The process is said to be simple. To unlock the iPhone with the fingerprint reader, an iPhone 5S user simply clicks and holds their finger/thumb down on the sensor for a few seconds. It is unlikely that the sensor login and passcode could be used in tandem. There will be a preference in the iPhone’s Settings app to disable the sensor.
Contrary to claims from Ming-Chi-Kuo, we understand that the new Home button will be largely similar in appearance to the iPhone 5’s Home button. However the “Etching/imprint” on the button may have changed. Clayton Morris indicated that the Home button will have a silver ring, and this was further corroborated by purported packaging leaks. Our own Michael Steeber mocked up the above Home button, and this mockup could be close to the actual design.
We have also been told that the iPhone 5Ss floating around Apple’s Cupertino headquarters are in bulky casings so the design of the device could not be easily seen by on-lookers around campus. It’s plausible that this has been done to keep features like the new dual-LED flash and tweaked Home button away from prying eyes.
Further backing up claims from analysts and sources, Apple actually left behind code-strings in iOS 7 that explicitly reference a fingerprint scanner.
We’re expecting the new iPhone 5S to come in a gold color option. We’re told that it is more of a light gold/yellow, not a sharp, strong gold-bar type of color.
There has also been talk of a new graphite model, but we’re less certain about that.
It’s likely that the iPhone 5S pricing will likely stick to the iPhone 5’s prices: $199, $299, and $399. However, capacities have been up in the air. There’s been talk of a new 128GB model, but it is unclear if that would replace the $399 high-end device or come in on top at $499 (on-contract).
Hardware + Software:
The iPhone 5C will continue the trend of using the iPhone 5’s hardware, but it will not take the external design. Instead, the iPhone 5C will likely be based off of the iPhone 5’s internal hardware, but it will gain an iPod touch/iPhone 3G-inspired plastic back in several colors.
The most recent part leaks have indicated that the device will come with a black front-face, but the back shells will come in white, red, blue, yellow, and green.
In terms of new features over the iPhone 5, we have no reason to believe there will be any present. Of course, the phone will include iOS 7, but we doubt the device will see the iPhone 5S’s fingerprint reader, improved camera, and processor hardware.
For this, we have to look at Apple’s other products. For instance the 32GB iPod touch is $299. Half the storage plus LTE Internals and perhaps a slightly improved camera and battery could cost an additional $100-$150.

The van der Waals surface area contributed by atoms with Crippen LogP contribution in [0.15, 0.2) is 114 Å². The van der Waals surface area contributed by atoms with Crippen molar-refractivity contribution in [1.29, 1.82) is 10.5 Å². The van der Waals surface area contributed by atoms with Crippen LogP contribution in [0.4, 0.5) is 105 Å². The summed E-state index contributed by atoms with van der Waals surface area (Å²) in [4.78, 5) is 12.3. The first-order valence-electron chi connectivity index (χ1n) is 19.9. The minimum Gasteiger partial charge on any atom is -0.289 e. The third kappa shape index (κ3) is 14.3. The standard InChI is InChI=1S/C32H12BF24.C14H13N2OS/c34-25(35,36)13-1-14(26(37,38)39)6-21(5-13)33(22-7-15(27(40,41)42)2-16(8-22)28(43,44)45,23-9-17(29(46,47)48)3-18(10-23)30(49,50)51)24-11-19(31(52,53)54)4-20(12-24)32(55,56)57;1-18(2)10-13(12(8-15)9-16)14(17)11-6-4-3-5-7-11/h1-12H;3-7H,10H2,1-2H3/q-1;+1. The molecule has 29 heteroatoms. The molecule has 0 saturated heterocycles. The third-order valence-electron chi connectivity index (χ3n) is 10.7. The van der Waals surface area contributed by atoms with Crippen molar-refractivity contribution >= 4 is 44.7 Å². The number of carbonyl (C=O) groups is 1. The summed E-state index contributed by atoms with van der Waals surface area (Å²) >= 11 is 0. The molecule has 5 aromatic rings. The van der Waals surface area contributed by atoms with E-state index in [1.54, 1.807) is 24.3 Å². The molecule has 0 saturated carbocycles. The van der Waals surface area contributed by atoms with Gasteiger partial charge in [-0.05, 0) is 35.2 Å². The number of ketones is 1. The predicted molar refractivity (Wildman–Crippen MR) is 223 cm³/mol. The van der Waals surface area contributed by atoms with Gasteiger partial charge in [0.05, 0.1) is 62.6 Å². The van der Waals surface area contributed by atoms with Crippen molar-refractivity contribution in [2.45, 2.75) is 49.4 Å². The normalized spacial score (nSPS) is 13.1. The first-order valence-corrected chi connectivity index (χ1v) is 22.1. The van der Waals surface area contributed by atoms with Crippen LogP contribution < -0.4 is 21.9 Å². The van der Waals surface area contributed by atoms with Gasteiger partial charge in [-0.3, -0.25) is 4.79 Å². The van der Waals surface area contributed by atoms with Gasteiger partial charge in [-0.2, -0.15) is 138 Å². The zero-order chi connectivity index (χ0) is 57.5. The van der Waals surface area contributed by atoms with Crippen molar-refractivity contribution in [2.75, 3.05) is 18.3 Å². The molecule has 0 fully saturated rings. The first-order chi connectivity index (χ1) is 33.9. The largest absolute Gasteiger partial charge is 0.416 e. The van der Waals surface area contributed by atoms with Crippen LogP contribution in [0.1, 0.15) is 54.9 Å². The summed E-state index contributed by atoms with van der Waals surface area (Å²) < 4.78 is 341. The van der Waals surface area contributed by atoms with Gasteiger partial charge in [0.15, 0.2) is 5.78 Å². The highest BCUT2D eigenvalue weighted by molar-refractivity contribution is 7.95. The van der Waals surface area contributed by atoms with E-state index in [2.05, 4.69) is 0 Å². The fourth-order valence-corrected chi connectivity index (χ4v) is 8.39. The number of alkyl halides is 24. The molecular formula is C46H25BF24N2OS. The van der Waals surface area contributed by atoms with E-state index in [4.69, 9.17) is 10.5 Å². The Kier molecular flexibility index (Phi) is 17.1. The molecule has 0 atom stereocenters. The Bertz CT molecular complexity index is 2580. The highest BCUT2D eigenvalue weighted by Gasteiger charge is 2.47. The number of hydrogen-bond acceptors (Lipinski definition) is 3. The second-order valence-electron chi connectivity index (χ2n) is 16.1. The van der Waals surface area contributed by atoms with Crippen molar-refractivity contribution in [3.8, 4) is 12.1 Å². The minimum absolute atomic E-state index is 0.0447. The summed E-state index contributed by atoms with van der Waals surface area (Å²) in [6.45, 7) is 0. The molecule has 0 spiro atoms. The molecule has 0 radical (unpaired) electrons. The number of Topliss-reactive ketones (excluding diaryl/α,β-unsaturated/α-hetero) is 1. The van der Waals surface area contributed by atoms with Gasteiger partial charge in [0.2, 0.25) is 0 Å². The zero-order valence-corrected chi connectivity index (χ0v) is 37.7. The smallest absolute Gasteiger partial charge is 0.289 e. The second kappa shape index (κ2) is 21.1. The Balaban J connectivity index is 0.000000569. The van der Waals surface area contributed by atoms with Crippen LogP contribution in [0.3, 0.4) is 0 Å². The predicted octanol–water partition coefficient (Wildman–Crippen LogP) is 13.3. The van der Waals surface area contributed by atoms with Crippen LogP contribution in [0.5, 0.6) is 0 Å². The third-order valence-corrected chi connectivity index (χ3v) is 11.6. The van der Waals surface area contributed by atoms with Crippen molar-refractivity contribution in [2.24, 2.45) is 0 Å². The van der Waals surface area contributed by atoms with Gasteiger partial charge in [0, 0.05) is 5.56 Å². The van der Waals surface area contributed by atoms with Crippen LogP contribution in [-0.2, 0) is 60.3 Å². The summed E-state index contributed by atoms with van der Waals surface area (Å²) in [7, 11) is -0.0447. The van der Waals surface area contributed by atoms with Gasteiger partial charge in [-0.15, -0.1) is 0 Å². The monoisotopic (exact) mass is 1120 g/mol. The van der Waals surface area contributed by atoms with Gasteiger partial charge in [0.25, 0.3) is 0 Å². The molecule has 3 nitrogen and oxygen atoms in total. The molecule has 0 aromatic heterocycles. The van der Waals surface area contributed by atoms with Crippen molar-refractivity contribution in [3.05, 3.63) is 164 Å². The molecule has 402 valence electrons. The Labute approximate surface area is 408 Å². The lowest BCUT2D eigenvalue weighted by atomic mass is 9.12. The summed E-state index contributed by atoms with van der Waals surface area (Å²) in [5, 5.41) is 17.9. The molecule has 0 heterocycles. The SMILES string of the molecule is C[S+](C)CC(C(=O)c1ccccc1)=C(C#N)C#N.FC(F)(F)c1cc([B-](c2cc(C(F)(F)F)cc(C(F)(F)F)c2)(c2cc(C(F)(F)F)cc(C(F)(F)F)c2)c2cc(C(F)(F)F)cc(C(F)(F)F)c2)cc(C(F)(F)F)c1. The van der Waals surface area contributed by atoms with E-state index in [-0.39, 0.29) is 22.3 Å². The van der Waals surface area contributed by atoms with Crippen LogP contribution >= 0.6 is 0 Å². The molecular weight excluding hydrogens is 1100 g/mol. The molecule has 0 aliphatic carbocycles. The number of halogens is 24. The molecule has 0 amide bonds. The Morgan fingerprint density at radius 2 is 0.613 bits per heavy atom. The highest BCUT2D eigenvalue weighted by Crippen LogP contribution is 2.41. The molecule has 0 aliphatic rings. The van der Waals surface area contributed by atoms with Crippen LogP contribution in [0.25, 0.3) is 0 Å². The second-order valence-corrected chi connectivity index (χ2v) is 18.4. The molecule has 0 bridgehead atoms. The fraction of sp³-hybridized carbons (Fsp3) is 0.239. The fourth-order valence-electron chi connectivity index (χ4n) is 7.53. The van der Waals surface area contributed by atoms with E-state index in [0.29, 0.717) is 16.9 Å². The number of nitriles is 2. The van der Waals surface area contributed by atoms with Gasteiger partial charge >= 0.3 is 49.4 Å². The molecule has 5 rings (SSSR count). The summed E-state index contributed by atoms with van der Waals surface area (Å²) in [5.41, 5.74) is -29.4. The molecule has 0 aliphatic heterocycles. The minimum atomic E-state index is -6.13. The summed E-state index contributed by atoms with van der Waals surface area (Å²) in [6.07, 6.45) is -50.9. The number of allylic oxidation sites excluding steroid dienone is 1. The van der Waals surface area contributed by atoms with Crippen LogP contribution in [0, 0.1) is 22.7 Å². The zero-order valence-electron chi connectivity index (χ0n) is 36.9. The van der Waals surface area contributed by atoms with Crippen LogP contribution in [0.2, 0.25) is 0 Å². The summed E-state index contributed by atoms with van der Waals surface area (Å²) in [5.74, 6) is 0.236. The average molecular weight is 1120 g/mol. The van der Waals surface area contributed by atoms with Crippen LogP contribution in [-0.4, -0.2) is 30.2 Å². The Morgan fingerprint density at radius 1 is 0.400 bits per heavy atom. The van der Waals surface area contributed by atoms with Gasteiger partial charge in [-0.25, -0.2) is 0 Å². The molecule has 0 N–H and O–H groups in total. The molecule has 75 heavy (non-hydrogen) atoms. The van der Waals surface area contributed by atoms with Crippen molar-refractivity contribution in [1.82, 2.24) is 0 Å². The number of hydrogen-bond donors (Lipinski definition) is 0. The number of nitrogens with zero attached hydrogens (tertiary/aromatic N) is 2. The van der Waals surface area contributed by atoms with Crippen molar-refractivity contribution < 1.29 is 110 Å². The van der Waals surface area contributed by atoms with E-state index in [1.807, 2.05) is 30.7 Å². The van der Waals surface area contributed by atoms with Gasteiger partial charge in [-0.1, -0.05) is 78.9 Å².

4G upgrades for iPads are $130 on top of the base price, so theoretically, a 4G upgrade for an iPod touch should be around the same price.
Also, keep in mind that Apple has lots of margin to work with. So, for instance, if Apple wants to be able to offer an iPhone 5C free with a two year plan, it can (a two year subsidy can often remove $400-$450 from the price).
This is only if Apple decides it wants market share. If Apple wants to price the 5C at $500 (or $100 on contract) because Apple stuff isn’t “cheap,” then it will.
iPods: For the past couple of years, Apple has upgraded its iPods in tandem with new iPhones. Last year brought major changes to the iPod touch and iPod nano, but there have been absolutely no indications of major iPod updates this year.
The latest chatter came from a Ming-Chi-Kuo report from early this year that indicated minor upgrades to the iPod nano and iPod touch. It’s unclear what the upgrades will entail, but perhaps the iPod touch will gain the iPhone 5’s A6 processor or an improved camera.
Other possibilities include new colors for the iPod touch and iPod nano to match the colors of the iPhone 5C. On the other hand, with the overall decline in iPod sales, perhaps Apple will leave them out of the upgrade cycle for 2013.
Macs: With Apple planning to launch OS X Mavericks in late October, we feel it is unlikely for Apple to make announcements related to the Mac tomorrow. Perhaps new Mac hardware and software will launch together next month.
iWork: At WWDC, Apple announced that a new version of iWork for iOS will ship later in 2013. Perhaps the new version of iWork will be announced tomorrow, but we have not seen any indication of this. Also possible is the launch of a public beta for iWork for iCloud.
iPad: While some have believed new iPads could be introduced tomorrow, we believe that new iPads will be launched sometime in October.
Apple TV: While some reports have claimed that new Apple TV hardware will arrive at tomorrow’s event, we understand that if Apple TV is discussed, it will be more about software. Apple previously indicated that the Apple TV will gain iTunes Radio.
What will the press focus on following tomorrow’s announcement? Surely the low-cost iPhone for emerging markets will be making headlines, but will a selection of shiny new colors, iOS 7, and a fingerprint scanner entice the average consumer looking to upgrade?
There’s no ignoring the fact Apple’s iPhone upgrades this year will not include a larger display while Samsung and others continue to attract new customers to its successful lines of 5-inch+ devices.
If this wish list from Quora (via Business Insider) is any indication, a lot of the features consumers want in a new iPhone are software features that Android does better: quickly accessible notifications, control over default apps, and a more intelligent Siri. Will Apple’s revamped iOS 7 and colorful new iPhones be perceived by average consumers as simply a facelift on its existing iPhone lineup?
Apple has been criticized in the past by the media and countless parody videos for introducing new iPhones viewed as minor upgrades, and iOS 7’s new look could very well overshadow new features & benefits of iOS 7 and upgraded hardware. With the iPhone 5S and 5C largely retaining the physical design of previous generation iPhones, it will be interesting to see if Apple’s new lineup will capture the attention of the public.
No matter what happens tomorrow, we will be bringing coverage all day and during the event. The actual event begins at 10 AM Pacific/1PM Eastern time, but we will be providing coverage for all last minute details and late-breaking news.